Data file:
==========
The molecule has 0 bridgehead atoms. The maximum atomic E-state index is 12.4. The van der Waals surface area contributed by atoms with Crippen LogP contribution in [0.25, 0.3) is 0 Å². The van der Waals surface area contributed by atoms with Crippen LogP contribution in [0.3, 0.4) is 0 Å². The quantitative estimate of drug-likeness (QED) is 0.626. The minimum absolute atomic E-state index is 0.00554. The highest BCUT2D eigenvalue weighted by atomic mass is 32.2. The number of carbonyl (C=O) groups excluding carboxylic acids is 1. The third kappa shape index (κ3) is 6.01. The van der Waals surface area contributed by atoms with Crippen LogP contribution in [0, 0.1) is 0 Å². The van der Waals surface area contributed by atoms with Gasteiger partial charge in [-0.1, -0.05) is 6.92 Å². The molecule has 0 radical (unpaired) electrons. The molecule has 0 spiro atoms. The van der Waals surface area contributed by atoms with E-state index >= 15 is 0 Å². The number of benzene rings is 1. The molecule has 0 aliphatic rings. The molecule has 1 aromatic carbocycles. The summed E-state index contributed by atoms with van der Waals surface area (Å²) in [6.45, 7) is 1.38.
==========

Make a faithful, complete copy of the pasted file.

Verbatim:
The molecule has 0 bridgehead atoms. The maximum atomic E-state index is 12.4. The van der Waals surface area contributed by atoms with Crippen LogP contribution in [0.25, 0.3) is 0 Å². The van der Waals surface area contributed by atoms with Crippen LogP contribution in [0.3, 0.4) is 0 Å². The quantitative estimate of drug-likeness (QED) is 0.626. The minimum absolute atomic E-state index is 0.00554. The highest BCUT2D eigenvalue weighted by atomic mass is 32.2. The number of carbonyl (C=O) groups excluding carboxylic acids is 1. The third kappa shape index (κ3) is 6.01. The van der Waals surface area contributed by atoms with Crippen LogP contribution in [0, 0.1) is 0 Å². The van der Waals surface area contributed by atoms with Gasteiger partial charge in [-0.1, -0.05) is 6.92 Å². The molecule has 0 radical (unpaired) electrons. The molecule has 0 spiro atoms. The van der Waals surface area contributed by atoms with E-state index >= 15 is 0 Å². The number of benzene rings is 1. The molecule has 0 aliphatic rings. The molecule has 1 aromatic carbocycles. The summed E-state index contributed by atoms with van der Waals surface area (Å²) in [6.45, 7) is 1.38.